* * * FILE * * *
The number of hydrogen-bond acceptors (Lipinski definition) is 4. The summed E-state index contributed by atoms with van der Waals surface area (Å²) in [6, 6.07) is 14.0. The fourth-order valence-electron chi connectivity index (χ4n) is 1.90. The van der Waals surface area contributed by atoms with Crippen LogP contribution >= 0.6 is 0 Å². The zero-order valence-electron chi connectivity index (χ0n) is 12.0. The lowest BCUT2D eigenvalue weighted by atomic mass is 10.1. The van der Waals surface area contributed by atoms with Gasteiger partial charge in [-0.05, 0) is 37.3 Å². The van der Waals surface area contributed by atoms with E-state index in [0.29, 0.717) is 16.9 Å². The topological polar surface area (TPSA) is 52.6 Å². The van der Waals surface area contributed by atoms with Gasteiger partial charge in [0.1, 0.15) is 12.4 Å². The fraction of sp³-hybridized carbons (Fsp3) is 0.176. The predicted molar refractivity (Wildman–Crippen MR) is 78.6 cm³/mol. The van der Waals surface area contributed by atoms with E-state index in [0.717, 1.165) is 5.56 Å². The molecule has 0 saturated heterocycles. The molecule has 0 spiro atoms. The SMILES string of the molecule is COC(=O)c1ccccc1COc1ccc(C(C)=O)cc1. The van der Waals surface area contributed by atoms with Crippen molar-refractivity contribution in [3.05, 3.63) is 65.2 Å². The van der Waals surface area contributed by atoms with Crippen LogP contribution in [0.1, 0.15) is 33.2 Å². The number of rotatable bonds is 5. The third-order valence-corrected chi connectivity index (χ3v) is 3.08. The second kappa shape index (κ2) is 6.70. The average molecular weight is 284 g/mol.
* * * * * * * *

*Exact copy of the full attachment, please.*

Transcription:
The number of hydrogen-bond acceptors (Lipinski definition) is 4. The summed E-state index contributed by atoms with van der Waals surface area (Å²) in [6, 6.07) is 14.0. The fourth-order valence-electron chi connectivity index (χ4n) is 1.90. The van der Waals surface area contributed by atoms with Crippen LogP contribution >= 0.6 is 0 Å². The zero-order valence-electron chi connectivity index (χ0n) is 12.0. The lowest BCUT2D eigenvalue weighted by atomic mass is 10.1. The van der Waals surface area contributed by atoms with Gasteiger partial charge in [-0.05, 0) is 37.3 Å². The van der Waals surface area contributed by atoms with E-state index in [0.29, 0.717) is 16.9 Å². The topological polar surface area (TPSA) is 52.6 Å². The van der Waals surface area contributed by atoms with Gasteiger partial charge in [0.1, 0.15) is 12.4 Å². The fraction of sp³-hybridized carbons (Fsp3) is 0.176. The predicted molar refractivity (Wildman–Crippen MR) is 78.6 cm³/mol. The van der Waals surface area contributed by atoms with E-state index in [0.717, 1.165) is 5.56 Å². The molecule has 0 saturated heterocycles. The molecule has 0 spiro atoms. The SMILES string of the molecule is COC(=O)c1ccccc1COc1ccc(C(C)=O)cc1. The van der Waals surface area contributed by atoms with Crippen molar-refractivity contribution in [3.05, 3.63) is 65.2 Å². The van der Waals surface area contributed by atoms with Crippen LogP contribution in [0.1, 0.15) is 33.2 Å². The number of rotatable bonds is 5. The third-order valence-corrected chi connectivity index (χ3v) is 3.08. The second kappa shape index (κ2) is 6.70. The average molecular weight is 284 g/mol.